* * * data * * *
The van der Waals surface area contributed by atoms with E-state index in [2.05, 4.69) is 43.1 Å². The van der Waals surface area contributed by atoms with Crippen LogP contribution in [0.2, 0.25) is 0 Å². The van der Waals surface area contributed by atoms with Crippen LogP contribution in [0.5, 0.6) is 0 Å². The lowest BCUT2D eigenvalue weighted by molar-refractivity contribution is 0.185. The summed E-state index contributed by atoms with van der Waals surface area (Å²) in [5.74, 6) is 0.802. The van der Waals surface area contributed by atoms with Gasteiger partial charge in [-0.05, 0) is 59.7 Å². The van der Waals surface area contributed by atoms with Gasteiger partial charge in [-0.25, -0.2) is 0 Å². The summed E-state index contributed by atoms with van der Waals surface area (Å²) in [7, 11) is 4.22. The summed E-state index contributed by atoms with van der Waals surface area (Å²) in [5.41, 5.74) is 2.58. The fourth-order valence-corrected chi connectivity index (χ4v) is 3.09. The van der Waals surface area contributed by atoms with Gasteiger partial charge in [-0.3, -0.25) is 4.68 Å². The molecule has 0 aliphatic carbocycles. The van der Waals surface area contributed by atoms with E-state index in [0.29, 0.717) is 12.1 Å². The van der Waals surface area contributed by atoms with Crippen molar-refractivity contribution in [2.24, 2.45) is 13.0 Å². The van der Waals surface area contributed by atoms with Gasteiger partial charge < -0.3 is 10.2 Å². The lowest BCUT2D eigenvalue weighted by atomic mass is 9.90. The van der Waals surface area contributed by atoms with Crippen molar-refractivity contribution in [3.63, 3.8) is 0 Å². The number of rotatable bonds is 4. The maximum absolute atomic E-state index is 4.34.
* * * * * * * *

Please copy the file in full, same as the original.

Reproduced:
The van der Waals surface area contributed by atoms with E-state index in [2.05, 4.69) is 43.1 Å². The van der Waals surface area contributed by atoms with Crippen LogP contribution in [0.2, 0.25) is 0 Å². The van der Waals surface area contributed by atoms with Crippen LogP contribution in [0.5, 0.6) is 0 Å². The lowest BCUT2D eigenvalue weighted by molar-refractivity contribution is 0.185. The summed E-state index contributed by atoms with van der Waals surface area (Å²) in [5.74, 6) is 0.802. The van der Waals surface area contributed by atoms with Gasteiger partial charge in [-0.05, 0) is 59.7 Å². The van der Waals surface area contributed by atoms with Gasteiger partial charge in [-0.25, -0.2) is 0 Å². The summed E-state index contributed by atoms with van der Waals surface area (Å²) in [7, 11) is 4.22. The summed E-state index contributed by atoms with van der Waals surface area (Å²) in [5.41, 5.74) is 2.58. The fourth-order valence-corrected chi connectivity index (χ4v) is 3.09. The van der Waals surface area contributed by atoms with Gasteiger partial charge in [-0.3, -0.25) is 4.68 Å². The molecule has 0 aliphatic carbocycles. The van der Waals surface area contributed by atoms with E-state index in [0.29, 0.717) is 12.1 Å². The van der Waals surface area contributed by atoms with Crippen molar-refractivity contribution in [2.24, 2.45) is 13.0 Å². The van der Waals surface area contributed by atoms with Gasteiger partial charge < -0.3 is 10.2 Å². The lowest BCUT2D eigenvalue weighted by atomic mass is 9.90. The van der Waals surface area contributed by atoms with Crippen molar-refractivity contribution in [3.63, 3.8) is 0 Å². The number of rotatable bonds is 4. The maximum absolute atomic E-state index is 4.34.